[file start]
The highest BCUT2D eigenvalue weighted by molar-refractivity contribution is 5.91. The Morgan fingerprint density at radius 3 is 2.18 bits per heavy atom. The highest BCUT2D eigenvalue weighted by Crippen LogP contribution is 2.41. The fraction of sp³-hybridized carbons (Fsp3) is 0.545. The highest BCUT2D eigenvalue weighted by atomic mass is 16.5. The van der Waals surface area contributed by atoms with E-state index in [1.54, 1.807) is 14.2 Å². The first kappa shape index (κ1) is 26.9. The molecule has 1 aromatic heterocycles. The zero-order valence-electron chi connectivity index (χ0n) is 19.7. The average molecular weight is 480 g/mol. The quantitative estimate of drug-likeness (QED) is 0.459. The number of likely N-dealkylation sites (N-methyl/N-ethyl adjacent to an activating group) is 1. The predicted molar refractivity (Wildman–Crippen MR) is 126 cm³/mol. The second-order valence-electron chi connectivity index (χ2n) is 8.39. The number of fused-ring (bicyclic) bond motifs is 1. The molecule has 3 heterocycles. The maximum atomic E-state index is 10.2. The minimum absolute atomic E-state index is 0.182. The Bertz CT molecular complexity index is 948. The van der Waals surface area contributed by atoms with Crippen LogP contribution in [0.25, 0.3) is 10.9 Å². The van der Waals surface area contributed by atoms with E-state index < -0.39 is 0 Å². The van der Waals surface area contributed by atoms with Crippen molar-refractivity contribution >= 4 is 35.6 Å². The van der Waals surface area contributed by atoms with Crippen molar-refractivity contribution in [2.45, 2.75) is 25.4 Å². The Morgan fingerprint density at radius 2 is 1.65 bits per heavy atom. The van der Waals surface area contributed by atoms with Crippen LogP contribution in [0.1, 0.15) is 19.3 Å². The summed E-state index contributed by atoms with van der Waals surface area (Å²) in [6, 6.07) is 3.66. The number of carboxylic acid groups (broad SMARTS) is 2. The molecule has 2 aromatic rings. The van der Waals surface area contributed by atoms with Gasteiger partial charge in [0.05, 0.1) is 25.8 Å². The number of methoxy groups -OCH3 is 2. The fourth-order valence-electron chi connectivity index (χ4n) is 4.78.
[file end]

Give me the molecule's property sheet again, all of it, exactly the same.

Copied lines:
The highest BCUT2D eigenvalue weighted by molar-refractivity contribution is 5.91. The Morgan fingerprint density at radius 3 is 2.18 bits per heavy atom. The highest BCUT2D eigenvalue weighted by Crippen LogP contribution is 2.41. The fraction of sp³-hybridized carbons (Fsp3) is 0.545. The highest BCUT2D eigenvalue weighted by atomic mass is 16.5. The van der Waals surface area contributed by atoms with E-state index in [1.54, 1.807) is 14.2 Å². The first kappa shape index (κ1) is 26.9. The molecule has 1 aromatic heterocycles. The zero-order valence-electron chi connectivity index (χ0n) is 19.7. The average molecular weight is 480 g/mol. The quantitative estimate of drug-likeness (QED) is 0.459. The number of likely N-dealkylation sites (N-methyl/N-ethyl adjacent to an activating group) is 1. The predicted molar refractivity (Wildman–Crippen MR) is 126 cm³/mol. The second-order valence-electron chi connectivity index (χ2n) is 8.39. The number of fused-ring (bicyclic) bond motifs is 1. The molecule has 3 heterocycles. The maximum atomic E-state index is 10.2. The minimum absolute atomic E-state index is 0.182. The Bertz CT molecular complexity index is 948. The van der Waals surface area contributed by atoms with Crippen LogP contribution in [0.25, 0.3) is 10.9 Å². The van der Waals surface area contributed by atoms with E-state index < -0.39 is 0 Å². The van der Waals surface area contributed by atoms with Crippen molar-refractivity contribution >= 4 is 35.6 Å². The van der Waals surface area contributed by atoms with Crippen molar-refractivity contribution in [2.45, 2.75) is 25.4 Å². The Morgan fingerprint density at radius 2 is 1.65 bits per heavy atom. The van der Waals surface area contributed by atoms with Crippen LogP contribution in [0.1, 0.15) is 19.3 Å². The summed E-state index contributed by atoms with van der Waals surface area (Å²) in [6, 6.07) is 3.66. The number of carboxylic acid groups (broad SMARTS) is 2. The molecule has 2 aromatic rings. The van der Waals surface area contributed by atoms with Gasteiger partial charge in [0.05, 0.1) is 25.8 Å². The number of methoxy groups -OCH3 is 2. The fourth-order valence-electron chi connectivity index (χ4n) is 4.78.